Electronic Medical Records Demand Privacy

The stimulus bill that President Barack Obama signed last week has a US$19-billion section devoted to a nationwide transition to electronic medical records, one of his administration's highest priorities. However, it remains to be seen how the software industry will react to the stipulations regarding patient privacy, including clauses that describe how health information technology companies will be liable if patient privacy is breached.

Section XIII, Subtitle D of the American Recovery and Reinvestment Act of 2009 explains the consequences for liable entities in the case of a breach. Patients must be notified via mail within 60 days, Health and Human Services must be notified, and, if the breach involves more than 500 patients, the news media must also be notified. Individuals must also be provided a way to contact the company to discuss the breach.

Under the legislation, patients can also request an audit trail showing all disclosures of their health information made through an electronic record.

Much of the privacy language was added in at the 11th hour, during a joint House-Senate conference committee meeting held on February 12th, Nextgov.com reported. Obama signed the bill into law on February 17th.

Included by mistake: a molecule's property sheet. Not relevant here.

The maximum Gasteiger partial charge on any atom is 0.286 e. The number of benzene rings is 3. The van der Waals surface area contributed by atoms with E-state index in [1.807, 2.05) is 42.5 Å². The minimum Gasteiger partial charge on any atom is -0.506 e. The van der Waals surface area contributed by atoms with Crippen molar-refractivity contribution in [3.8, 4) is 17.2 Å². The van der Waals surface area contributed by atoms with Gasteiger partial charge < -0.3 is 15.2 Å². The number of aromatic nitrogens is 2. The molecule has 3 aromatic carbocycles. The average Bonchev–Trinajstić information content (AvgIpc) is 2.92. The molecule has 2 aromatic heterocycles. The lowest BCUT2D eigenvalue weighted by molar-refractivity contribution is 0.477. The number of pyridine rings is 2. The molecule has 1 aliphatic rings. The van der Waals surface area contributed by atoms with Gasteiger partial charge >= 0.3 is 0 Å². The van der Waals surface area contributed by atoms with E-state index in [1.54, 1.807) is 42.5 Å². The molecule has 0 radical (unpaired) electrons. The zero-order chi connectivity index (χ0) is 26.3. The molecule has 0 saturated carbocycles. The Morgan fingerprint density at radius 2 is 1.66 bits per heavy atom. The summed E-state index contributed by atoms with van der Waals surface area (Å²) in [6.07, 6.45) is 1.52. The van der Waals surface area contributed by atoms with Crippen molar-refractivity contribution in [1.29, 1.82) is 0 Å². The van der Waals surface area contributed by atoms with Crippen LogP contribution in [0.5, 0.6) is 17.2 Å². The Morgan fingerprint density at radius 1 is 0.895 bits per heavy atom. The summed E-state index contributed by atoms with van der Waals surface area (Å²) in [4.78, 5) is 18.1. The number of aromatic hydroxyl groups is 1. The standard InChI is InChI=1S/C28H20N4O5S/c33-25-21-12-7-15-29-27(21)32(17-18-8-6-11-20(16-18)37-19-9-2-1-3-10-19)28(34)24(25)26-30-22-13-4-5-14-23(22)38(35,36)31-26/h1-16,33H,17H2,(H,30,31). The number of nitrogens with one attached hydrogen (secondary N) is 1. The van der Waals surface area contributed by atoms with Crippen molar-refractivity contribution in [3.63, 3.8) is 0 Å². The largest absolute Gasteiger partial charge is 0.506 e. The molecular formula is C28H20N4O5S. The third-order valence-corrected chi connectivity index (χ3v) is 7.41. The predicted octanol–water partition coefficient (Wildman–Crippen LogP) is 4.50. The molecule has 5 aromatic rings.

"Our medical records are among the most sensitive information we have about ourselves, so it is essential that health IT systems have strong protections to protect patients' privacy," Rep. Edward Markey, D-Mass., co-chair of the Congressional Privacy Caucus, told Nextgov.com. Markey reportedly claimed responsibility for introducing the privacy language.

Consumer Watchdog, a Washington D.C.-based consumer advocacy group, said the additions were a victory for patient privacy rights activists.

"Google and Microsoft and medical records companies are now accountable in the way HIPAA providers are," Jamie Court, president of Consumer Watchdog told The Industry Standard. "Heretofore these guys had no accountability."

Google, a major player in the electronic medical records field, declined a request for an interview. But in a company blog post from last month, Google attorney Pablo Chavez said the company was in support of strong privacy protections of medical records.

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